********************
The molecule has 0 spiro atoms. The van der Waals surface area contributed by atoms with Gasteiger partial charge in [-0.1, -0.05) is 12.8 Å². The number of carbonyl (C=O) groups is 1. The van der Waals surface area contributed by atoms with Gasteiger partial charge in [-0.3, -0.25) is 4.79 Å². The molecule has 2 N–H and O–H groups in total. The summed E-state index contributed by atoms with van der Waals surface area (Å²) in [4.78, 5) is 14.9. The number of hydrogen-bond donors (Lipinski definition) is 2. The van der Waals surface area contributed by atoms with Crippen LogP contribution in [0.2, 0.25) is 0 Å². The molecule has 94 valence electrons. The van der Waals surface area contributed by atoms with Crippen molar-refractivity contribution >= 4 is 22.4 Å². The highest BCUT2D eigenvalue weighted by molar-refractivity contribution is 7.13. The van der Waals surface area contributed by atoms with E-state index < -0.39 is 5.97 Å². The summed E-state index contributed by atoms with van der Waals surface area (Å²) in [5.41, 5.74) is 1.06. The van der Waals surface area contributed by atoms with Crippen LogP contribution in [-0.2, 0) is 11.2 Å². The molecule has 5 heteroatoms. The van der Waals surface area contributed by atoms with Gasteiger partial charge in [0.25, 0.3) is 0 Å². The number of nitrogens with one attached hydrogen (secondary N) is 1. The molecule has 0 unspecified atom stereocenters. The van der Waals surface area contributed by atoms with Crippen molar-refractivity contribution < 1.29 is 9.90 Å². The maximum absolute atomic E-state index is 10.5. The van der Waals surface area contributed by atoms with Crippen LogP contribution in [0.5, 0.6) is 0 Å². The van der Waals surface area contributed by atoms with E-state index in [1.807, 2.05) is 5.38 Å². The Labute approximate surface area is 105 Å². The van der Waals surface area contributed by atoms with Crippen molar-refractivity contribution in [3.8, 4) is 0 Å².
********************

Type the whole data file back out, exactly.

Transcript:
The molecule has 0 spiro atoms. The van der Waals surface area contributed by atoms with Gasteiger partial charge in [-0.1, -0.05) is 12.8 Å². The number of carbonyl (C=O) groups is 1. The van der Waals surface area contributed by atoms with Gasteiger partial charge in [-0.3, -0.25) is 4.79 Å². The molecule has 2 N–H and O–H groups in total. The summed E-state index contributed by atoms with van der Waals surface area (Å²) in [4.78, 5) is 14.9. The number of hydrogen-bond donors (Lipinski definition) is 2. The van der Waals surface area contributed by atoms with Crippen LogP contribution in [0.2, 0.25) is 0 Å². The molecule has 94 valence electrons. The van der Waals surface area contributed by atoms with Crippen molar-refractivity contribution >= 4 is 22.4 Å². The highest BCUT2D eigenvalue weighted by molar-refractivity contribution is 7.13. The van der Waals surface area contributed by atoms with E-state index < -0.39 is 5.97 Å². The summed E-state index contributed by atoms with van der Waals surface area (Å²) in [5.41, 5.74) is 1.06. The van der Waals surface area contributed by atoms with Crippen LogP contribution in [-0.2, 0) is 11.2 Å². The molecule has 5 heteroatoms. The van der Waals surface area contributed by atoms with Gasteiger partial charge in [0.25, 0.3) is 0 Å². The number of nitrogens with one attached hydrogen (secondary N) is 1. The molecule has 0 unspecified atom stereocenters. The van der Waals surface area contributed by atoms with Crippen molar-refractivity contribution < 1.29 is 9.90 Å². The maximum absolute atomic E-state index is 10.5. The van der Waals surface area contributed by atoms with Crippen LogP contribution in [0.5, 0.6) is 0 Å². The van der Waals surface area contributed by atoms with E-state index in [1.807, 2.05) is 5.38 Å². The Labute approximate surface area is 105 Å². The van der Waals surface area contributed by atoms with Crippen molar-refractivity contribution in [3.8, 4) is 0 Å².